A new report from MIT’s Initiative on Faculty Race and Diversity, according to this summary, examines
how race affects the recruitment, retention, professional opportunities and collegial experiences of Black, Hispanic and Native American professors at MIT [and] urges the Institute to strengthen its efforts to recruit and retain underrepresented minority (URM) faculty.
The report took two and half years on the part of nine faculty members. The methodology is this:
[A] quality-of-life survey administered to the entire faculty in January 2008, in-depth interviews of all URM faculty and a small comparison group of White and Asian faculty, and a salary analysis. To compare promotion and tenure rates and other hiring data by department and school, the committee also reviewed a cohort analysis of faculty who came to MIT between 1991 and 2009.
The report notes there have been gains in the URM faculty, but are very uneven across colleges and departments. MIT President Susan Hockfield is quoted as accepting the report and commenting that “A richly diverse America does not await us, it is upon us; it is our present and our future.” The main findings of the Initiative are these:
* MIT recruits heavily from its own departments and from a few peer institutions — such as Harvard and Stanford — which suggests that broadening the recruitment search could yield larger numbers of URM faculty.
* Compared to their White peers, a higher percentage of URM faculty leave before or after they are promoted to associate professor without tenure, suggesting that efforts to retain URM faculty may be especially critical in their first three to five years.
* Poor or negative faculty mentoring experiences are more frequent for URM than for non-URM faculty, partly because mentoring across the Institute lacks consistency.
* Overall, URM faculty report more dissatisfaction than their White counterparts. However, it is the URM non-tenured faculty, particularly black faculty, who are most likely to be “very satisfied” with their lives at MIT.
* There is “great awkwardness” in addressing race and racial differences openly at MIT, meaning that discussion of race-related issues is avoided.
Sadly, these are findings the researchers on this site could have easily predicted. The recruitment of faculty, the report notes, is very heavily and disproportionately from Harvard, Stanford, and MIT, and then from other elite schools–which will of course severely limit the diversity of a faculty hiring pool. This is the kind of incestuous racism that takes place at elite colleges and universities and has for many years. This is not meritocracy, but elite-ocracy at work.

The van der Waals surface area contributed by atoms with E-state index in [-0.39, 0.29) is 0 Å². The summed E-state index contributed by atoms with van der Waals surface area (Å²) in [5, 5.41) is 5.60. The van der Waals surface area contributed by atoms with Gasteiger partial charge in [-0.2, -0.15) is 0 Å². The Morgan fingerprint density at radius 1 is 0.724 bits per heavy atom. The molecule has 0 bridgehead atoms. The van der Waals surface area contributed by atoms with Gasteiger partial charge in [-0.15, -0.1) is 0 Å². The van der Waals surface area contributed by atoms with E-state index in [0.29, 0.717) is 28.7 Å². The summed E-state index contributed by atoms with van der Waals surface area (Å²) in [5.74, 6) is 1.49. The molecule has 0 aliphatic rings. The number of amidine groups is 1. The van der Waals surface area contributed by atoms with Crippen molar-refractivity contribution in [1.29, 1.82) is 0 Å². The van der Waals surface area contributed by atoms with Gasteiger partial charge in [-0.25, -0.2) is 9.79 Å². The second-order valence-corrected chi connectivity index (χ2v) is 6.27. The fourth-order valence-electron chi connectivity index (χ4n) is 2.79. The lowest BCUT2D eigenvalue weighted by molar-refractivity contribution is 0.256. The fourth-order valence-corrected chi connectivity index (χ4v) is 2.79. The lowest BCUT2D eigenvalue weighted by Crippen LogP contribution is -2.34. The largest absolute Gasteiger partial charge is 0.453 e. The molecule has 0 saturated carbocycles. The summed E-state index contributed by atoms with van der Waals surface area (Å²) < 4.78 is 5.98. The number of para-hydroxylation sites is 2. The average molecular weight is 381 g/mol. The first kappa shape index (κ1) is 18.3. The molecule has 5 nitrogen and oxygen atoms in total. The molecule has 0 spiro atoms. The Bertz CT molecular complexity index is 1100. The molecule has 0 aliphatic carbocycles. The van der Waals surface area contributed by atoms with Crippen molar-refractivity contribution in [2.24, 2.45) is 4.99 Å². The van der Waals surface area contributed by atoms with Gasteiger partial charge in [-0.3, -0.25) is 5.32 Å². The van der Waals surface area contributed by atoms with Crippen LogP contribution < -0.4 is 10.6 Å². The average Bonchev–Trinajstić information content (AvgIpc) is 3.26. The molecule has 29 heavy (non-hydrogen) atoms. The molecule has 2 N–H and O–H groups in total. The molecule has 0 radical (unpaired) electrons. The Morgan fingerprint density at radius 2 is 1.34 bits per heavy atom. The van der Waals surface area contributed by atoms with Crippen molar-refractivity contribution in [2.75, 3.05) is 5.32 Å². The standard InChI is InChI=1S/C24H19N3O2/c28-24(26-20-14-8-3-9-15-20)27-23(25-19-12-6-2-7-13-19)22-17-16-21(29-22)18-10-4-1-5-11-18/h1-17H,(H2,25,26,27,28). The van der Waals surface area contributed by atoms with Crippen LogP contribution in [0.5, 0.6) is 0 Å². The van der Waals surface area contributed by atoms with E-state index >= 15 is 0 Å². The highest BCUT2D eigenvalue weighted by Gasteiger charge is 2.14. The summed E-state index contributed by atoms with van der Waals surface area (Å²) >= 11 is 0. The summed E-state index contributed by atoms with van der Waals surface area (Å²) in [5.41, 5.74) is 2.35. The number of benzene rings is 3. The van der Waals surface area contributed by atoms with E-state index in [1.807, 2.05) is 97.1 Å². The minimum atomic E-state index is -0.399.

The next two points really signal internal racism in operation, a failure of mentoring and support of many kinds. Some of this internal racism in universities is blatant and intentional, but much of it is subtle or a type of passive bystanding wherein white faculty members “do not want to get involved” or “do not know how to relate” to people of color. Such faculty have mostly never had an education in such things as stereotyping 101, racism 101, and antiracism 101. Like most of the population in the country.
On the faculty dissatisfaction side, they could have long ago learned a lot about what everyday college life is like for faculty of color from key books and research articles on the subject by leading scholars like Professor Christine Stanley (also a vice president now for diversity at the fortunate Texas A&M University), Professor Mark Chesler, and Professor Roxanna Harlow. Or this report I did for the American Council on Education (see discussion here). Apparently, reading social science on these matters is beyond MIT’s leaders? They did not need to spend so much time here reinventing the wheel. Science?
The main MIT report recommendations for change are these:
* Each academic unit should work with its academic dean and the associate provost of faculty equity to develop strategies for improving recruitment efforts of URM faculty. … Formal mentors should be assigned to junior faculty hires, and mentors and mentees should be informed about expectations. …MIT should broaden faculty searches to other carefully selected institutions. MIT should create forums where race and cross-cultural interactions are openly discussed, and the Institute should harness its most highly respected scholars, scientists and engineers to act as spokespeople on diversity issues.
Typical stuff and useful if there is commitment at the very top to carry this through, and well. But this is not enough. Change should begin, IMHO, with a very thorough study of MIT’s own deep structures of white racism, those long structured within the hoary institution, and with a real commitment to change those as well.